I can’t really go to a swimming pool now without thinking about the water therapies [in the book]. When I started writing, I put a lot of myself into Grace and Leah. Of course, the book isn’t autobiographical but I put feelings I’d experienced into the characters to see them play out in different contexts. I’d created something out of this anger I’d felt and emerged feeling ready to take on the world.
The book has a humid, claustrophobic quality to it. Was that important to create a sense of continuous danger?
Perhaps one of the reasons it feels like a claustrophobic book is because I felt quite claustrophobic writing it. I probably wasn’t fun to be around during that time. Sometimes writing can be a struggle but because I so wanted to finish it, it was actually a struggle to do anything else. My poor boyfriend took such good care of me and recently said “you’ve come back” like I’d been off to war. The week before the book came out, we found out he had cancer. He’s recovering really well but now it’s my time to look after him.
I'd created something out of this anger and emerged ready to take on the world
Is there a physical place that inspired the lush beach setting in the book?
There’s an amazing beach in Wales called Barafundle Bay and it’s a place I thought of when writing The Water Cure. It’s often voted one of the best beaches in the world. It’s hard to get to as you have to walk 1.5miles over cliffs but then you reach a massive, unspoilt beach. It feels otherworldly and its comforting to know a place like that exists.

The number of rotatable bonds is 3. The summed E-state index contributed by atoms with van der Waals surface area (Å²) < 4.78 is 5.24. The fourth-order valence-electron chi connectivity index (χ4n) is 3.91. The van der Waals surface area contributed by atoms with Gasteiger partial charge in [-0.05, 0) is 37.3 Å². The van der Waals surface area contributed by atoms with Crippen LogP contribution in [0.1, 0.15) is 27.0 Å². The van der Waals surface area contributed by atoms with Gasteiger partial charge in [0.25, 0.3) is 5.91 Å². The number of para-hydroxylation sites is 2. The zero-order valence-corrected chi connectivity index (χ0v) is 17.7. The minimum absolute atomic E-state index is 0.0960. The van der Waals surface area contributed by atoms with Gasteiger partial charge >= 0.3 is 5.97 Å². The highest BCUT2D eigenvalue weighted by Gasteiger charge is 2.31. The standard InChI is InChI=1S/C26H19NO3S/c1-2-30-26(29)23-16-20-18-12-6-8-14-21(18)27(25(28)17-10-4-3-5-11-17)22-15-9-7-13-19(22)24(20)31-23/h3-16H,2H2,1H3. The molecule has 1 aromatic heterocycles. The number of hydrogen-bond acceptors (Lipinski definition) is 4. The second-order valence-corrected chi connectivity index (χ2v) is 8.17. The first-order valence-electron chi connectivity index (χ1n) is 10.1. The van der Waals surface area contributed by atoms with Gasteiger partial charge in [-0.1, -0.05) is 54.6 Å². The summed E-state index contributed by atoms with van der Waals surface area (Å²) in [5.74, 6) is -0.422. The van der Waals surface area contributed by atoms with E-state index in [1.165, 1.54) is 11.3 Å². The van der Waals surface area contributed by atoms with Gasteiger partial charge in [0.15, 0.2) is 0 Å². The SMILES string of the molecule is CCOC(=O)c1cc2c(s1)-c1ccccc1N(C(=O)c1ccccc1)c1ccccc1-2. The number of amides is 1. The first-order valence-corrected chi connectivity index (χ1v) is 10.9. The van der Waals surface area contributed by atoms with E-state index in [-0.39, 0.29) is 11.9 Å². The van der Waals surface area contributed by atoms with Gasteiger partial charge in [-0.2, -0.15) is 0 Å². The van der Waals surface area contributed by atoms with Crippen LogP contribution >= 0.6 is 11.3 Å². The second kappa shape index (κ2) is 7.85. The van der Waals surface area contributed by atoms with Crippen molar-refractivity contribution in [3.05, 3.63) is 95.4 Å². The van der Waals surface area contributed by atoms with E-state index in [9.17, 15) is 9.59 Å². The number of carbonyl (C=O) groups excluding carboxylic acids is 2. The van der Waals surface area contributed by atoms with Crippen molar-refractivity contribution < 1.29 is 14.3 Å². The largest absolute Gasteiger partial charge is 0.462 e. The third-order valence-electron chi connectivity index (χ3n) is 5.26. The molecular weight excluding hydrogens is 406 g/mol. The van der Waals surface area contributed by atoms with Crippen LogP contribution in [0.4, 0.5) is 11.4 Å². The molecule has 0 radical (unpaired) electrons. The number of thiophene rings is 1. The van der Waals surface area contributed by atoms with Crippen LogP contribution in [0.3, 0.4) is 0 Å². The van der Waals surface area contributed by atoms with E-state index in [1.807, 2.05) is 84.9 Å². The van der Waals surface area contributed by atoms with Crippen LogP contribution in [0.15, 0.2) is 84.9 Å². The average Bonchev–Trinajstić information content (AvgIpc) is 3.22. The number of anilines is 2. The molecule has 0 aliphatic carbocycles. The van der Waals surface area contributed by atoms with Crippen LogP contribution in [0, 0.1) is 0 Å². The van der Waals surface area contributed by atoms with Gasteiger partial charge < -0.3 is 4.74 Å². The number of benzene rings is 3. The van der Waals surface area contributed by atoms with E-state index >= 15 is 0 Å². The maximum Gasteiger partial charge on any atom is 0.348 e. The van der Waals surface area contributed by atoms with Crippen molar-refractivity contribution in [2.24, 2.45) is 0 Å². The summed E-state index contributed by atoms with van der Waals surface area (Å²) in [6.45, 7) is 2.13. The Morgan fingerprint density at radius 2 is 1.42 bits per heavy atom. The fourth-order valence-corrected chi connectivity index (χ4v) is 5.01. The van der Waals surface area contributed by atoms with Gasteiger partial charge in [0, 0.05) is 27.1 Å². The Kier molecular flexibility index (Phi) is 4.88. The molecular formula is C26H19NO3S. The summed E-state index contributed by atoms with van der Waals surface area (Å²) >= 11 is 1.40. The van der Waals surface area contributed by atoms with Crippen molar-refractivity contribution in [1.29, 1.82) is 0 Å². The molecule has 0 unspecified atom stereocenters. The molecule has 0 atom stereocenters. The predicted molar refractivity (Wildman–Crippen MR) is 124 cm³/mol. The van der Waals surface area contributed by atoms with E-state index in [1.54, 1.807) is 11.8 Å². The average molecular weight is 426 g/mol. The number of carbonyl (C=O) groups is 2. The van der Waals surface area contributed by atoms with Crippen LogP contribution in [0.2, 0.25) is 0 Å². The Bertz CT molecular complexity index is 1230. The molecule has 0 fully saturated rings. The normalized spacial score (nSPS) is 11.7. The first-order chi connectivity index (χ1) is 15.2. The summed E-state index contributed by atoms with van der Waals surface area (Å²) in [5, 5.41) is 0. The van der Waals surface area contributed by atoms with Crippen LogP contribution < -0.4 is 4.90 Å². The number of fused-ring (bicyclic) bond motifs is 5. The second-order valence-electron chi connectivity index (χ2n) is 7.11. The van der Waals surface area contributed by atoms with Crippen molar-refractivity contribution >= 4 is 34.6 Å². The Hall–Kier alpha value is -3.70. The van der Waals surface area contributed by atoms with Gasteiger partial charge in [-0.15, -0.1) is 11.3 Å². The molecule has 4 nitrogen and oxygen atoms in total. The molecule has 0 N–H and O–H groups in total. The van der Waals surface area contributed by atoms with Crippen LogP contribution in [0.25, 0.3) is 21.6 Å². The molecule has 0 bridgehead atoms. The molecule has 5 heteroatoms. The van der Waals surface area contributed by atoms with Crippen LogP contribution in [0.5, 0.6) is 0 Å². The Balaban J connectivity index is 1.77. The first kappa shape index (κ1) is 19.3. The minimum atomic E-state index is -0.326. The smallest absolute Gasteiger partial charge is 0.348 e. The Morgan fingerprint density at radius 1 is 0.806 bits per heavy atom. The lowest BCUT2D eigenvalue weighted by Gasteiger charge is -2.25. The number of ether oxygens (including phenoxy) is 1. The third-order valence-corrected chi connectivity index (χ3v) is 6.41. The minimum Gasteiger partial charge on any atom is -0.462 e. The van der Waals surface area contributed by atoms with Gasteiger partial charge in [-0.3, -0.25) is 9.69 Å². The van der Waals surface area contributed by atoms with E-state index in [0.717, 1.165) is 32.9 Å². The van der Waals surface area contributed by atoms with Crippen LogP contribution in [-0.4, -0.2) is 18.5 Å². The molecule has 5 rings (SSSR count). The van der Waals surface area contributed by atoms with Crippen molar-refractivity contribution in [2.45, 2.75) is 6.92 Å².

You’re also a writer who has a second job. Are you quite disciplined about your writing time?
I feel almost superstitious about writing money, in that I want to make it last as long as I can. So, working part-time [Sophie does digital marketing for brands] means that I don’t have to feel so anxious about selling another book. I want to ensure I can support myself and write for as long as possible. I also think working on the side is a good way to make you do different things. If I was sitting at home all day thinking about writing a book it would be so easy to become complacent.
From one island to another: I know you’re a fan of Love Island. What do you think we learn through their relationship dynamics?
There’s a lot wrong with it, obviously: it’s super heteronormative, lots of race issues, everyone looks the same in a very specific version of beauty. But I keep watching it because there’s something compelling about seeing relationships develop and disintegrate in hyper real-time. It’s a microcosm of what’s actually happening in love and dating. And in a similar way to The Water Cure, these relationships develop in an intense and artificial setting amongst so many invisible rules. Watching these characters for 80 hours or so, you grow to care for them in a strange way. Someone should do a PhD on the linguistics of love and isolation on Love Island!
Despite its bleakness, The Water Cure feels like a hopeful book. Are you an optimistic person?
I do love my personalised Love Island water bottle, so whilst I’m not exactly bubbly I don’t think I’m too tense and morose. I’ve had periods of depression and melancholy over the years but maybe I can write a book like The Water Cure because I’m generally quite good- natured. Even if it does get claustrophobic it never gets to the level where I can’t get back up. I always remember there’s hope; you feel that towards the end of the book too. As the writer, I knew the sisters would be ok in the end and that was something to cling to.
The Water Cure is published by Hamish Hamilton